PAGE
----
Bush commutes sentences of former US border agents

WASHINGTON (AP) - Here's reaction to President George W. Bush
today granting early prison releases to two now-former U.S. Border
Patrol agents in West Texas.

The convictions of Ignacio Ramos and Jose Compean, for shooting a fleeing Mexican drug dealer in 2005, fueled the national debate over illegal immigration.

Compean and Ramos were convicted of shooting admitted drug smuggler Osvaldo Aldrete Davila in the buttocks as he fled across the Rio Grande, away from a van of marijuana. He remains in a low-security prison in Fort Worth.

The two agents from El Paso each received more than 10 years in prison for the shooting, which they tried to cover up. They'll be released within two months.

........

-- Monica Ramos says Bush "has given us a chance to be a family again and I want to thank him for that." She's married to the imprisoned ex-agent.

-- U.S. Rep. Silvestre Reyes of El Paso applauded the president's decision.

Reyes says he does not condone the actions of the two ex-agents, but believes the mandatory 10-year sentencing guidelines used in this case were excessive.

Reyes is a former Border Patrol agent.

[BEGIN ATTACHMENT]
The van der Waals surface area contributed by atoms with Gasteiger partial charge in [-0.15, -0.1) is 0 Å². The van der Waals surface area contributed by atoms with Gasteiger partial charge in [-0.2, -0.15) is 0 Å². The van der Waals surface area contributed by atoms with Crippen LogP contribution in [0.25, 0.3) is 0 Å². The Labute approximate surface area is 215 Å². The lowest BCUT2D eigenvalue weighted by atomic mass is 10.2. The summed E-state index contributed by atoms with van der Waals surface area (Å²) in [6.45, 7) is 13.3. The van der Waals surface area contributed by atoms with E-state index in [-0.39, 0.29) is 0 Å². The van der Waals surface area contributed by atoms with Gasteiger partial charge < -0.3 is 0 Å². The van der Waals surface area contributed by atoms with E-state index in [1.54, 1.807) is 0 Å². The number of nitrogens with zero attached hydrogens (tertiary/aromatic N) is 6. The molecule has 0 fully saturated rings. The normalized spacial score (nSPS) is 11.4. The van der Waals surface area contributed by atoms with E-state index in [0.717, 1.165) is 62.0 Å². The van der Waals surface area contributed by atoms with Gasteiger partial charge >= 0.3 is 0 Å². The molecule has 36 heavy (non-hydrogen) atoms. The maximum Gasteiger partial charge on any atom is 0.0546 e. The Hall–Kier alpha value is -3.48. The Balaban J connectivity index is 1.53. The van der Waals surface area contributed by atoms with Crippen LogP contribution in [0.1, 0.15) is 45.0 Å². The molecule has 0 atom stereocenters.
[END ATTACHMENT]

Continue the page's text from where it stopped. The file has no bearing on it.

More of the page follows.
-- Ramos father-in-law Joe Loya says, quote: "After four years of fighting this, it's taken a toll on me and my daughter, and really the whole family." Loya says he's received tens of thousands of supportive e-mails and spent much of the past two years traveling the country to speak about the case.

He said his daughter, Monica Ramos, called from New York after
learning the news that her husband soon would be released from a
federal prison just outside Phoenix.

-- Bob Baskett, Compean's attorney in Dallas, cited widespread congressional support from the bipartisan congressional delegation from Texas. Baskett says: "I think the president did the right thing."

-- David Botsford, a lawyer for Ramos in Austin, said he'd been guardedly optimistic that the commutations would be granted because
of the support from Congress and the thousands of people who had
sent letters of concern. Botsford says the president has shown
"he's a compassionate man."

-- Texas Congressman John Culberson had called the conviction of the agents a "grotesque injustice." Culberson says he and other lawmakers initially had hoped to have the agents pardoned, but resistance at the White House to a pardon led to lawmakers seeking
the commutation.

Culberson helped gather signatures from 31 of the 34 current members of the Texas congressional delegation and two former delegation members for a letter asking Bush for the commutations.

Culberson hand-delivered the letter to the White House last week.

(Copyright 2009 by The Associated Press. All Rights Reserved.)


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